Disruptive technology public sector

Digital Tools and Disruptive Technology in the Public Sector: Taking Small Steps to Make a Big Difference

When we talk about disruptive technology, many people immediately think of outlandish and extreme changes in workflow and behaviour. However, there are plenty of small changes and simple tools we can use to help make the workplace a smarter, and more streamlined place.

Changing the way you work

As we welcome Generation Z into the workplace, it’s an opportunity to examine our ways of working and find ways to make the working day easier. For example, using automation to take over mundane, repetitive tasks to free up teams to focus on knowledge-based tasks and projects.

You might not consider the humble smartphone or tablet to be disruptive technology but, in fact, they have fundamentally changed the way we can work. We’ve been able to take calls from anywhere for a long time, but the ability to access emails remotely is becoming more commonplace across the public sector – with some offices doing away with landline phones altogether. Moreover, we’re seeing the development of smartphone applications and tools that help us carry out all manner of tasks away from the traditional workplace.

Collaboration, collaboration, collaboration

Digital road-mapping and collaboration tools offer amazing opportunities for teams to work together – whether they’re in the same place or not.

Using project management and road-mapping apps that replicate agile Kanban boards is a great way to share your personal and team workflows, assign tasks, and keep track of progress. These apps can usually be used on a phone or computer, and many are free for smaller teams. This sort of team management software empowers your team to balance their workload, prioritise different tasks and track progress.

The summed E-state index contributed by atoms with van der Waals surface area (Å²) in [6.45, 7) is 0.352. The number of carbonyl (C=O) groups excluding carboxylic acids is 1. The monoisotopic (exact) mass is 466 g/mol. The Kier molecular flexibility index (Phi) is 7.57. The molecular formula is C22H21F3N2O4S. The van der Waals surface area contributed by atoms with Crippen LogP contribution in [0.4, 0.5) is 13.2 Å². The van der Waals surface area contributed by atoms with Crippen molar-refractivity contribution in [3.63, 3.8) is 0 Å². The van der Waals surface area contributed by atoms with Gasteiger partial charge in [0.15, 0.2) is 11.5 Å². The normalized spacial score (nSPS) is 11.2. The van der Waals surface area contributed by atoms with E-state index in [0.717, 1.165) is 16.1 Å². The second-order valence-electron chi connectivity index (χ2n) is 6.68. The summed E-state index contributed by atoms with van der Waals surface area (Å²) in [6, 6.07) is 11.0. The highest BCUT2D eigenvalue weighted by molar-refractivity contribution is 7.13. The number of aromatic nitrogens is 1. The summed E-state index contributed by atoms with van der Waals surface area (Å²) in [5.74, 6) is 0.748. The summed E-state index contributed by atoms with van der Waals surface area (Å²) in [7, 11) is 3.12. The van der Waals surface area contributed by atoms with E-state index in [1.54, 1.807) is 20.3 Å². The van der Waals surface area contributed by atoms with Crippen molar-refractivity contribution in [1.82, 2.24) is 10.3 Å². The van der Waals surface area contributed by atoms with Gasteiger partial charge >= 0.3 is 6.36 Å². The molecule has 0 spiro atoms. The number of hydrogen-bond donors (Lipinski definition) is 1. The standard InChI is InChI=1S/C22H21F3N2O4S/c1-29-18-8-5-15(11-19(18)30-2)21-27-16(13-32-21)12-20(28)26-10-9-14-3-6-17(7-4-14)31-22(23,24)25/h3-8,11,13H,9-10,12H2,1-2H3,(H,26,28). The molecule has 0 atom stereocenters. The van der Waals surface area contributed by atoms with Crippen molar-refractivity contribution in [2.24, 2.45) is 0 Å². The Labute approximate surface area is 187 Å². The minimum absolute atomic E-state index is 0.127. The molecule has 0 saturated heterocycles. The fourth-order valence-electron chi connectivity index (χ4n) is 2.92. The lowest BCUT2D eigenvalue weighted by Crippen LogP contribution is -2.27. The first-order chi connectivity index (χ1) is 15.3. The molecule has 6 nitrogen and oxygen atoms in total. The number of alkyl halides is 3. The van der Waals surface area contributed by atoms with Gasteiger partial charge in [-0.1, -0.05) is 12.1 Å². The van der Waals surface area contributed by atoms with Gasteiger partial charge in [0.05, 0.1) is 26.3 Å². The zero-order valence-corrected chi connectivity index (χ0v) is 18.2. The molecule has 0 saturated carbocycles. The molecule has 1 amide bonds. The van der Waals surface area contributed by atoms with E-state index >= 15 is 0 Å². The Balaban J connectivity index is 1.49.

Apps that allow teams to keep track of spending and digitally capture receipts and invoices can save money and time, and reduce the chance of information being

Keeping track and keeping in touch

The apps, tools and technology we’ve talked about so far all have one thing in common – they allow you to keep track of work and spend digitally – and from anywhere. This isn’t an exercise in micro-management – rather it’s an opportunity to move towards a smarter, more outcomes-focused way of working.

Measuring outcomes rather than presenteeism allows managers to fully understand the workload, capacity and resources of their team. This, in turn, allows you to see where issues or bottlenecks are occurring, and fix them quickly. This fail-fast approach (which falls in line with agile methodologies) means you can make fast, informed decisions and get the most out of your workforce, whilst allowing them to work in a flexible way that suits them.

In order for this sort of outcome-based approach to work, you need to clear the path for your teams to meet their goals. Automation is a fantastic way of doing this. Taking away as many obstacles allows a skilled workforce to focus on projects and tasks that will deliver clear and measurable outcomes to the organisation.